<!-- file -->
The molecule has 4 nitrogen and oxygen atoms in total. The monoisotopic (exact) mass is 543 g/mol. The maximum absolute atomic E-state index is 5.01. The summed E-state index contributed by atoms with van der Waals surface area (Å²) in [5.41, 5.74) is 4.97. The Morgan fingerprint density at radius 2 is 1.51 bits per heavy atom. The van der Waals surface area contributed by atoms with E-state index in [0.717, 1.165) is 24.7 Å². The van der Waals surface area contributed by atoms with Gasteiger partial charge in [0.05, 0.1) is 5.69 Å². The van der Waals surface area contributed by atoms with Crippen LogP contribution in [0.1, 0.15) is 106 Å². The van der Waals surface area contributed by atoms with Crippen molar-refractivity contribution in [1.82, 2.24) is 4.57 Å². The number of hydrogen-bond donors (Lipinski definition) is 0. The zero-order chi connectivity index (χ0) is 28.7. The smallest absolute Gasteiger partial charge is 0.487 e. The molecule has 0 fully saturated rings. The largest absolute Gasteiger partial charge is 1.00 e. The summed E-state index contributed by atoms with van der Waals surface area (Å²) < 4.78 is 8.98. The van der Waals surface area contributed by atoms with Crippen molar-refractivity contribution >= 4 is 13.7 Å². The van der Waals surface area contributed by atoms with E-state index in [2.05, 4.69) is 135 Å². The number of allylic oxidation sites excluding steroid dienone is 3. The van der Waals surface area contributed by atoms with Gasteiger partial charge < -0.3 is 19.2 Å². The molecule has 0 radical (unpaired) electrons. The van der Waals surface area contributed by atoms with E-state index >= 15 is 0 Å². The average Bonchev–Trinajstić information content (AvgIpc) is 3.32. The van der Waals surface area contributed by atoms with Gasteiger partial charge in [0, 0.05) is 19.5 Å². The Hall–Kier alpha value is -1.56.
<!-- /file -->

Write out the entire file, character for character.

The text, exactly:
The molecule has 4 nitrogen and oxygen atoms in total. The monoisotopic (exact) mass is 543 g/mol. The maximum absolute atomic E-state index is 5.01. The summed E-state index contributed by atoms with van der Waals surface area (Å²) in [5.41, 5.74) is 4.97. The Morgan fingerprint density at radius 2 is 1.51 bits per heavy atom. The van der Waals surface area contributed by atoms with E-state index in [0.717, 1.165) is 24.7 Å². The van der Waals surface area contributed by atoms with Gasteiger partial charge in [0.05, 0.1) is 5.69 Å². The van der Waals surface area contributed by atoms with Crippen LogP contribution in [0.1, 0.15) is 106 Å². The van der Waals surface area contributed by atoms with Crippen molar-refractivity contribution in [1.82, 2.24) is 4.57 Å². The number of hydrogen-bond donors (Lipinski definition) is 0. The zero-order chi connectivity index (χ0) is 28.7. The smallest absolute Gasteiger partial charge is 0.487 e. The molecule has 0 fully saturated rings. The largest absolute Gasteiger partial charge is 1.00 e. The summed E-state index contributed by atoms with van der Waals surface area (Å²) < 4.78 is 8.98. The van der Waals surface area contributed by atoms with Crippen molar-refractivity contribution >= 4 is 13.7 Å². The van der Waals surface area contributed by atoms with E-state index in [2.05, 4.69) is 135 Å². The number of allylic oxidation sites excluding steroid dienone is 3. The van der Waals surface area contributed by atoms with Gasteiger partial charge < -0.3 is 19.2 Å². The molecule has 0 radical (unpaired) electrons. The van der Waals surface area contributed by atoms with E-state index >= 15 is 0 Å². The average Bonchev–Trinajstić information content (AvgIpc) is 3.32. The van der Waals surface area contributed by atoms with Gasteiger partial charge in [0, 0.05) is 19.5 Å². The Hall–Kier alpha value is -1.56.